But then later in the book one of the main characters is dealing with the pain of having been raped and it is stopping her from giving herself fully to the man she is meant to be with. Her ship says to her “give me the pain. I will not take the memories of what happened but I will take your pain.” She does wrestle with him about this but eventually gives her pain to him, is able to tell her man about the rape and her heart is more open and able to cope.

I believe this is what Jesus asks of us and what I believe I have done without realising it,

Jesus Christ crown of thorns and nail
From https://www.rhapsodybible.org/the-humanity-of-jesus/

to give the pain of what we have walked through to him. It won’t make those memories go. It won’t make us wary in similar situations. It won’t even “cure” our mental health problems. But it will make us be able to look clearly at what we have gone through and say “this is what happened to me.” I think we are often afraid to give that pain to Jesus because we are afraid that he will take our memories and that what happened to us will not be validated. That if we continue to hold the pain of what we have endured – be it rape, abandonment, seeing someone we love taken from us, and many many more things that escape me at this hour of the morning – then we will keep knowing how awful it was. That if we let go of the pain we may forget a loved one who has gone, forget a incident that actually has made us wiser now, will forget all that we have been through. This is NOT true. Jesus does not want to take our memories. In fact earlier in the story it is revealed that the ship did try to take the memories of one of the main characters but this then stopped him from being able to fully give himself to others. He was holding something back and often that was because he did not want to look at the memory because he was holding both the memory and the pain, and the pain totally overrode everything else – including his judgement of situations.

Giving our pain to Jesus is an on-going thing. Often when we remember things the pain will flair up again so we need to give it again. Very often it is not a once and forever thing. If we have lost someone dear to us through an untimely death there will be many times when the memories of them come with searing pain and that is when we pass on that pain.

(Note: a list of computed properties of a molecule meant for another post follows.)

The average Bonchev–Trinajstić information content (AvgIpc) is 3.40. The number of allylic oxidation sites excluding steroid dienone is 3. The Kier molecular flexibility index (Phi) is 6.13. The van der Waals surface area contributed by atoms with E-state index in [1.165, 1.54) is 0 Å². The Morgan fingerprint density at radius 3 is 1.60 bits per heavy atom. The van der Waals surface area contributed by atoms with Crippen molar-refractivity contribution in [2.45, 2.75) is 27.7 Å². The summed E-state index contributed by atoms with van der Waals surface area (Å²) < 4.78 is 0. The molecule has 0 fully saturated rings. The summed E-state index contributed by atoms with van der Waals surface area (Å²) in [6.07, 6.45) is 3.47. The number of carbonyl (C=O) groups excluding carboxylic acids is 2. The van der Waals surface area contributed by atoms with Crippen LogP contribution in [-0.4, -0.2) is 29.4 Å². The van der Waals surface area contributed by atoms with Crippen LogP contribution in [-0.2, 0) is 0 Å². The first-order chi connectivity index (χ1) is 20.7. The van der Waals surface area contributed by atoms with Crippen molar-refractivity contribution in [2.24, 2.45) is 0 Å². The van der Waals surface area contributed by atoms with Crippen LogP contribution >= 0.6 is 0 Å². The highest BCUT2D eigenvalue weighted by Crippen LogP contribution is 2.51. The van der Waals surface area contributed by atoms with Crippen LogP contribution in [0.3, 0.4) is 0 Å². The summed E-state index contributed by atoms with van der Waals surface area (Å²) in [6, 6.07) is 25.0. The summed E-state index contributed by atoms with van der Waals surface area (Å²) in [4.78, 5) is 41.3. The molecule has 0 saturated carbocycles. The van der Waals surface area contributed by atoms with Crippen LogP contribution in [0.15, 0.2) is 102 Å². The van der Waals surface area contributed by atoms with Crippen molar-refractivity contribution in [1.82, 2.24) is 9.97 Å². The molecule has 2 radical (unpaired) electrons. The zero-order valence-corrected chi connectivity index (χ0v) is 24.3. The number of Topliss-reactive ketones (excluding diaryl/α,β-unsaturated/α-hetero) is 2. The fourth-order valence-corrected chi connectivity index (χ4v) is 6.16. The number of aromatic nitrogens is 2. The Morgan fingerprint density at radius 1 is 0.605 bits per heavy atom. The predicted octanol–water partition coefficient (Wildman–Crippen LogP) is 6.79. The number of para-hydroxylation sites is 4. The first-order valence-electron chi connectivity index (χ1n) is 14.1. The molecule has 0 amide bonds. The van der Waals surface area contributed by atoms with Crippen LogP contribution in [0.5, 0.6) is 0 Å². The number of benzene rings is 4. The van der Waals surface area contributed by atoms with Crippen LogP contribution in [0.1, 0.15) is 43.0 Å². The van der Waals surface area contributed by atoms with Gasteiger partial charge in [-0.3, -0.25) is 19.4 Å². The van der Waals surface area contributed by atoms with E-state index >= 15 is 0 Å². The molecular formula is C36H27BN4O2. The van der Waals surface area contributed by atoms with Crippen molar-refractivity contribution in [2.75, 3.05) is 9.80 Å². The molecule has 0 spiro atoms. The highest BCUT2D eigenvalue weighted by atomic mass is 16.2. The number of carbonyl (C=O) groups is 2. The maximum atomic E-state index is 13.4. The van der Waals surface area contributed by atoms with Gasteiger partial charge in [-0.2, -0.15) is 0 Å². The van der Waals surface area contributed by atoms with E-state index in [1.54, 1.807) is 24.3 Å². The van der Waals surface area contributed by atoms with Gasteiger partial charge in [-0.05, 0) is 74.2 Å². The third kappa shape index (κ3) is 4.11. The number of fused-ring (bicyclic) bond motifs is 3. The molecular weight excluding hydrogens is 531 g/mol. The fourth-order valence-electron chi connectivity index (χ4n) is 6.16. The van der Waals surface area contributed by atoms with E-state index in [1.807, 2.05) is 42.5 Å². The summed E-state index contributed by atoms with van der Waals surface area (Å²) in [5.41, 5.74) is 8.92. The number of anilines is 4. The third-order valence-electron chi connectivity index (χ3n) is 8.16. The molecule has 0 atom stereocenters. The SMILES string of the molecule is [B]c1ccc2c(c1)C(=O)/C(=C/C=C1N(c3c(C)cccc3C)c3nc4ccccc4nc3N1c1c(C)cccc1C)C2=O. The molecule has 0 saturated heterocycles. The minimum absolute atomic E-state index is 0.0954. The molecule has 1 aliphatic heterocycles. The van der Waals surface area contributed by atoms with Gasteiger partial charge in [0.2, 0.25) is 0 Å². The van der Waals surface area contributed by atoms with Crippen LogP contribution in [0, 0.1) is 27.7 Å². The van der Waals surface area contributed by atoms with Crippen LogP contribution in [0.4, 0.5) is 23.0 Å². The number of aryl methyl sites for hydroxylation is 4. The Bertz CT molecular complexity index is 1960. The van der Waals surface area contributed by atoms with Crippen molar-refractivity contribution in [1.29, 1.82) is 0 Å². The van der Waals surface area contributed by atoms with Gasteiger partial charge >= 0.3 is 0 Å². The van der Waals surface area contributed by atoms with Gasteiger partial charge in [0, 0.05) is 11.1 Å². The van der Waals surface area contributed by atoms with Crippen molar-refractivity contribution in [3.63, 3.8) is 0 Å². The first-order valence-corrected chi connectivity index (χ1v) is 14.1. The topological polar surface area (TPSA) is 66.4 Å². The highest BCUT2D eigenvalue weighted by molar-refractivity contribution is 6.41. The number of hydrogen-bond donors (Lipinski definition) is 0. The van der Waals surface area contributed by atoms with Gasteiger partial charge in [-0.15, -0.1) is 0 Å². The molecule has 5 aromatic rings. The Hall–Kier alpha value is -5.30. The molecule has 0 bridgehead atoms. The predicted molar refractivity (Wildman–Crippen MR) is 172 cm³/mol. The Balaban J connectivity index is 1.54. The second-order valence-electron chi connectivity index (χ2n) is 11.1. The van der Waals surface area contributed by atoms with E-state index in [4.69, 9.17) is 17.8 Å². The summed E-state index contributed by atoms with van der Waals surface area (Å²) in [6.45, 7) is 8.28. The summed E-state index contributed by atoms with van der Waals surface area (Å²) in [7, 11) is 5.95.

Jesus died on the cross to take our pain as much as he did anything else. By taking away cl_after_easter_964813935that pain it gives us resurrection. According to the Anglican and Catholic church calendars we are in that period between Easter and Pentecost and it is a time to reflect on resurrection. I was at a wedding of my dear friend who’s first husband committed suicide and during her talk the vicar said that this was my friend and her new husband’s resurrection time and that it was significant that they were marrying just after Easter. It’s true. She can now give her pain to Jesus, keep her memories of her first husband, but open up into the new life she has said yes to. And yes I weep through writing this because I have my own pain with it too. I can only give my own pain to Jesus again and again. I will still have the memories not only of the times when he was alive and the crazy things we all did together but also the memories of the fateful day and the aftermath of it. But they can be viewed as memories and a constant giving to Jesus of the pain.

“The joy of the Lord is our strength” (Nehemiah 8:10) is not some fully leaping around

joy-post-hein
From http://www.sharefaith.com/blog/2015/04/live-joy-lord/

being happy stuff but a joy that settles deep, pervades one’s whole being and, I believe, comes from knowing that you can give your pain to Jesus, walk free from it, and yet still know what happened. It is a full and rich joy of living free from pain but of a life filled with memories which in turn guide and strengthen your future.